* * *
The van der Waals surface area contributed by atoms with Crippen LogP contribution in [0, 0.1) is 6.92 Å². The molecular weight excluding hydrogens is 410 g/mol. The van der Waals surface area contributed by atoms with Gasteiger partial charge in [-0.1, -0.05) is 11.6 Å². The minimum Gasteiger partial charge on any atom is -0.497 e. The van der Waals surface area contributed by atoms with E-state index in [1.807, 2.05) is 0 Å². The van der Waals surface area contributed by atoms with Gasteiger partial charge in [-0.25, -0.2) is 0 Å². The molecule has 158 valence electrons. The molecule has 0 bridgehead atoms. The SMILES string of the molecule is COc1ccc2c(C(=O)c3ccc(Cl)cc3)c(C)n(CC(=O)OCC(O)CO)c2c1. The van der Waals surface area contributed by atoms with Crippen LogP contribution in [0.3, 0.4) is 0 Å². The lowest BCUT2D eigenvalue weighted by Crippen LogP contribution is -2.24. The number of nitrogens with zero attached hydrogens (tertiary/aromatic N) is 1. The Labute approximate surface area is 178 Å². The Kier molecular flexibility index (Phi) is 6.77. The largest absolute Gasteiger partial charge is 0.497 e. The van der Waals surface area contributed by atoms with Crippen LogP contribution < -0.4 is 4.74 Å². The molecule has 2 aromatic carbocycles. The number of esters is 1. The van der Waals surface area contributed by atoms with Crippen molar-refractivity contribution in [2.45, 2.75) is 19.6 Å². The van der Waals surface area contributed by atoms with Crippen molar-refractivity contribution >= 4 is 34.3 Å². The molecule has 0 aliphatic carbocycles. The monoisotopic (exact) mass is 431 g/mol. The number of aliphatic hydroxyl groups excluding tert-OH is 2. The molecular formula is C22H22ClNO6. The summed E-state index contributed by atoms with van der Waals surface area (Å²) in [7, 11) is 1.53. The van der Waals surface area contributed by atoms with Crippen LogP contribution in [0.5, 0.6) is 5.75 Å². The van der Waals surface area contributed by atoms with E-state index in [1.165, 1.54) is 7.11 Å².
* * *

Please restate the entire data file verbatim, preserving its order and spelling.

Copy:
The van der Waals surface area contributed by atoms with Crippen LogP contribution in [0, 0.1) is 6.92 Å². The molecular weight excluding hydrogens is 410 g/mol. The van der Waals surface area contributed by atoms with Gasteiger partial charge in [-0.1, -0.05) is 11.6 Å². The minimum Gasteiger partial charge on any atom is -0.497 e. The van der Waals surface area contributed by atoms with E-state index in [1.807, 2.05) is 0 Å². The van der Waals surface area contributed by atoms with Gasteiger partial charge in [-0.25, -0.2) is 0 Å². The molecule has 158 valence electrons. The molecule has 0 bridgehead atoms. The SMILES string of the molecule is COc1ccc2c(C(=O)c3ccc(Cl)cc3)c(C)n(CC(=O)OCC(O)CO)c2c1. The van der Waals surface area contributed by atoms with Crippen LogP contribution in [0.3, 0.4) is 0 Å². The lowest BCUT2D eigenvalue weighted by Crippen LogP contribution is -2.24. The number of nitrogens with zero attached hydrogens (tertiary/aromatic N) is 1. The Labute approximate surface area is 178 Å². The Kier molecular flexibility index (Phi) is 6.77. The largest absolute Gasteiger partial charge is 0.497 e. The van der Waals surface area contributed by atoms with Crippen LogP contribution < -0.4 is 4.74 Å². The molecule has 2 aromatic carbocycles. The number of esters is 1. The van der Waals surface area contributed by atoms with Crippen molar-refractivity contribution in [2.45, 2.75) is 19.6 Å². The van der Waals surface area contributed by atoms with Crippen molar-refractivity contribution >= 4 is 34.3 Å². The molecule has 0 aliphatic carbocycles. The monoisotopic (exact) mass is 431 g/mol. The number of aliphatic hydroxyl groups excluding tert-OH is 2. The molecular formula is C22H22ClNO6. The summed E-state index contributed by atoms with van der Waals surface area (Å²) in [7, 11) is 1.53. The van der Waals surface area contributed by atoms with Crippen LogP contribution in [0.5, 0.6) is 5.75 Å². The van der Waals surface area contributed by atoms with E-state index in [1.165, 1.54) is 7.11 Å².